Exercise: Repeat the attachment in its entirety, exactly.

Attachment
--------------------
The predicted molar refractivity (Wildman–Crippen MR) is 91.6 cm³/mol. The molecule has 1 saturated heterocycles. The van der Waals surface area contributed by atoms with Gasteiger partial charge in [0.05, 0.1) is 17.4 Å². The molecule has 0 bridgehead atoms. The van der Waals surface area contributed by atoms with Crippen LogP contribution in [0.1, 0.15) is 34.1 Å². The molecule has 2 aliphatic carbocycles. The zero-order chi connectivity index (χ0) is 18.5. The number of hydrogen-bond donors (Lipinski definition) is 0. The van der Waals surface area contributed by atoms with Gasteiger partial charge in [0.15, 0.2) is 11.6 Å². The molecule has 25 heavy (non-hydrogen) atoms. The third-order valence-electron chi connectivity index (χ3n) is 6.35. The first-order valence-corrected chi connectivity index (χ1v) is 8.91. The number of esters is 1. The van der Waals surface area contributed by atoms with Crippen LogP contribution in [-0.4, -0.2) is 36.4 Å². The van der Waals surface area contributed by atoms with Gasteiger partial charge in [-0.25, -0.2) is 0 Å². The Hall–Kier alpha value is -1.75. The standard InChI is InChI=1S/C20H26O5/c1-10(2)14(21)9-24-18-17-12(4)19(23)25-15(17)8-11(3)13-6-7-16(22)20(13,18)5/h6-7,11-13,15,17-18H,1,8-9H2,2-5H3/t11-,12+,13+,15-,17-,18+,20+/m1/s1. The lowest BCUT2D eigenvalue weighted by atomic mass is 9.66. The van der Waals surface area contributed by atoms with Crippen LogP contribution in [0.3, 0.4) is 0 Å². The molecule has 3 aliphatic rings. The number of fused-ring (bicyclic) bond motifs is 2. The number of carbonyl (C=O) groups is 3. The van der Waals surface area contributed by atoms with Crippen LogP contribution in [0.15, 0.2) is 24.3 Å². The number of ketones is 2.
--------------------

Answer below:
The predicted molar refractivity (Wildman–Crippen MR) is 91.6 cm³/mol. The molecule has 1 saturated heterocycles. The van der Waals surface area contributed by atoms with Gasteiger partial charge in [0.05, 0.1) is 17.4 Å². The molecule has 0 bridgehead atoms. The van der Waals surface area contributed by atoms with Crippen LogP contribution in [0.1, 0.15) is 34.1 Å². The molecule has 2 aliphatic carbocycles. The zero-order chi connectivity index (χ0) is 18.5. The number of hydrogen-bond donors (Lipinski definition) is 0. The van der Waals surface area contributed by atoms with Gasteiger partial charge in [0.15, 0.2) is 11.6 Å². The molecule has 25 heavy (non-hydrogen) atoms. The third-order valence-electron chi connectivity index (χ3n) is 6.35. The first-order valence-corrected chi connectivity index (χ1v) is 8.91. The number of esters is 1. The van der Waals surface area contributed by atoms with Crippen LogP contribution in [-0.4, -0.2) is 36.4 Å². The van der Waals surface area contributed by atoms with Gasteiger partial charge in [-0.25, -0.2) is 0 Å². The Hall–Kier alpha value is -1.75. The standard InChI is InChI=1S/C20H26O5/c1-10(2)14(21)9-24-18-17-12(4)19(23)25-15(17)8-11(3)13-6-7-16(22)20(13,18)5/h6-7,11-13,15,17-18H,1,8-9H2,2-5H3/t11-,12+,13+,15-,17-,18+,20+/m1/s1. The lowest BCUT2D eigenvalue weighted by atomic mass is 9.66. The van der Waals surface area contributed by atoms with Crippen LogP contribution in [0.3, 0.4) is 0 Å². The molecule has 3 aliphatic rings. The number of fused-ring (bicyclic) bond motifs is 2. The number of carbonyl (C=O) groups is 3. The van der Waals surface area contributed by atoms with Crippen LogP contribution in [0.15, 0.2) is 24.3 Å². The number of ketones is 2.